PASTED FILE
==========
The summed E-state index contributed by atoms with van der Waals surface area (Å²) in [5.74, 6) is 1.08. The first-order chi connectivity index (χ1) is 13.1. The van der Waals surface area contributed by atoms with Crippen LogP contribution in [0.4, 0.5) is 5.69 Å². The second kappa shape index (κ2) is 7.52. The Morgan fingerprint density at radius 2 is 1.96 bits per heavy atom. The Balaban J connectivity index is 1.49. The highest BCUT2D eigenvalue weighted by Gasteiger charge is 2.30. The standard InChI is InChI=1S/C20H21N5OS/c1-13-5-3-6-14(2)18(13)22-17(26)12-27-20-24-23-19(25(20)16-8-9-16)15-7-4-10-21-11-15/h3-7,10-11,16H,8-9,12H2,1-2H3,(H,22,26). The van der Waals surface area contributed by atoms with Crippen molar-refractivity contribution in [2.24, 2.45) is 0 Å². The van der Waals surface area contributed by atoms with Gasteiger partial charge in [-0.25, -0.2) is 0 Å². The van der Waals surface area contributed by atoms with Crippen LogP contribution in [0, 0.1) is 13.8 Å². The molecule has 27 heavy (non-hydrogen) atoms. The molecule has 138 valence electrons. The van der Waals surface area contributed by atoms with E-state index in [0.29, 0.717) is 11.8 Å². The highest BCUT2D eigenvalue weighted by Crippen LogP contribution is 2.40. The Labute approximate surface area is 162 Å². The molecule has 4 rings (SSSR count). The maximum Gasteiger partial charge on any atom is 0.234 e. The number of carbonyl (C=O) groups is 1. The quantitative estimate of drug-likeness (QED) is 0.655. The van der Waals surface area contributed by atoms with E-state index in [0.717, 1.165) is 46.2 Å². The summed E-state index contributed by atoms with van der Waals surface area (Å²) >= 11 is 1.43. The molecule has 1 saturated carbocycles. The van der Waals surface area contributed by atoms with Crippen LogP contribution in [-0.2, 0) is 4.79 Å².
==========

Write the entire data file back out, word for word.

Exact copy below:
The summed E-state index contributed by atoms with van der Waals surface area (Å²) in [5.74, 6) is 1.08. The first-order chi connectivity index (χ1) is 13.1. The van der Waals surface area contributed by atoms with Crippen LogP contribution in [0.4, 0.5) is 5.69 Å². The second kappa shape index (κ2) is 7.52. The Morgan fingerprint density at radius 2 is 1.96 bits per heavy atom. The Balaban J connectivity index is 1.49. The highest BCUT2D eigenvalue weighted by Gasteiger charge is 2.30. The standard InChI is InChI=1S/C20H21N5OS/c1-13-5-3-6-14(2)18(13)22-17(26)12-27-20-24-23-19(25(20)16-8-9-16)15-7-4-10-21-11-15/h3-7,10-11,16H,8-9,12H2,1-2H3,(H,22,26). The van der Waals surface area contributed by atoms with Crippen molar-refractivity contribution in [2.24, 2.45) is 0 Å². The van der Waals surface area contributed by atoms with Gasteiger partial charge in [-0.25, -0.2) is 0 Å². The van der Waals surface area contributed by atoms with Crippen LogP contribution in [0, 0.1) is 13.8 Å². The molecule has 27 heavy (non-hydrogen) atoms. The molecule has 138 valence electrons. The van der Waals surface area contributed by atoms with E-state index in [0.29, 0.717) is 11.8 Å². The highest BCUT2D eigenvalue weighted by Crippen LogP contribution is 2.40. The Labute approximate surface area is 162 Å². The molecule has 4 rings (SSSR count). The maximum Gasteiger partial charge on any atom is 0.234 e. The number of carbonyl (C=O) groups is 1. The quantitative estimate of drug-likeness (QED) is 0.655. The van der Waals surface area contributed by atoms with E-state index in [0.717, 1.165) is 46.2 Å². The summed E-state index contributed by atoms with van der Waals surface area (Å²) >= 11 is 1.43. The molecule has 1 saturated carbocycles. The van der Waals surface area contributed by atoms with Crippen LogP contribution in [-0.2, 0) is 4.79 Å².